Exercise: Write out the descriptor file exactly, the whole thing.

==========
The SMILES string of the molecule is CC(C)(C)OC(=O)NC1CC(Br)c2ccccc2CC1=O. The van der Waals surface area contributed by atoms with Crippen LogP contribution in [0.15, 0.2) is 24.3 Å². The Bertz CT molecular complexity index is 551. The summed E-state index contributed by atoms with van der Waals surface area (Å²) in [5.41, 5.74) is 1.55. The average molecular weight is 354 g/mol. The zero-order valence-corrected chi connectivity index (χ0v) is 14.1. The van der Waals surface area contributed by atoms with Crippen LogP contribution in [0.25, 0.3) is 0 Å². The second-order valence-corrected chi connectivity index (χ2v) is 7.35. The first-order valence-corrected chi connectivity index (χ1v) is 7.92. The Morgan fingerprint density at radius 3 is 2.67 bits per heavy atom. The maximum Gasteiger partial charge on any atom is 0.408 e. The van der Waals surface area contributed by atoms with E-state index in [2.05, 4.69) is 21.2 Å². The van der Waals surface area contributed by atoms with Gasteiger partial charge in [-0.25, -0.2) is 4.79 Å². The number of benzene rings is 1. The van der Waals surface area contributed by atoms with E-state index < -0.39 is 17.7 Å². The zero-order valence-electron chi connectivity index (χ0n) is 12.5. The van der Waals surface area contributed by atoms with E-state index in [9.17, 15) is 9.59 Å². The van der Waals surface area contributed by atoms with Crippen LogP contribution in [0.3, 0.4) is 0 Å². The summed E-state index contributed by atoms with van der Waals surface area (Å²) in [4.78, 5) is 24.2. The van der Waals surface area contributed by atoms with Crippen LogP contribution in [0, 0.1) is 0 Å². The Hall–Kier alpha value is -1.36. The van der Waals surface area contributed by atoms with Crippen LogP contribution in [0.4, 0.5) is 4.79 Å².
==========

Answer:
The SMILES string of the molecule is CC(C)(C)OC(=O)NC1CC(Br)c2ccccc2CC1=O. The van der Waals surface area contributed by atoms with Crippen LogP contribution in [0.15, 0.2) is 24.3 Å². The Bertz CT molecular complexity index is 551. The summed E-state index contributed by atoms with van der Waals surface area (Å²) in [5.41, 5.74) is 1.55. The average molecular weight is 354 g/mol. The zero-order valence-corrected chi connectivity index (χ0v) is 14.1. The van der Waals surface area contributed by atoms with Crippen LogP contribution in [0.25, 0.3) is 0 Å². The second-order valence-corrected chi connectivity index (χ2v) is 7.35. The first-order valence-corrected chi connectivity index (χ1v) is 7.92. The Morgan fingerprint density at radius 3 is 2.67 bits per heavy atom. The maximum Gasteiger partial charge on any atom is 0.408 e. The van der Waals surface area contributed by atoms with E-state index in [2.05, 4.69) is 21.2 Å². The van der Waals surface area contributed by atoms with Gasteiger partial charge in [-0.25, -0.2) is 4.79 Å². The number of benzene rings is 1. The van der Waals surface area contributed by atoms with E-state index < -0.39 is 17.7 Å². The zero-order valence-electron chi connectivity index (χ0n) is 12.5. The van der Waals surface area contributed by atoms with E-state index in [9.17, 15) is 9.59 Å². The van der Waals surface area contributed by atoms with Crippen LogP contribution in [0.3, 0.4) is 0 Å². The summed E-state index contributed by atoms with van der Waals surface area (Å²) in [4.78, 5) is 24.2. The van der Waals surface area contributed by atoms with Crippen LogP contribution in [0, 0.1) is 0 Å². The Hall–Kier alpha value is -1.36. The van der Waals surface area contributed by atoms with Crippen LogP contribution in [0.4, 0.5) is 4.79 Å².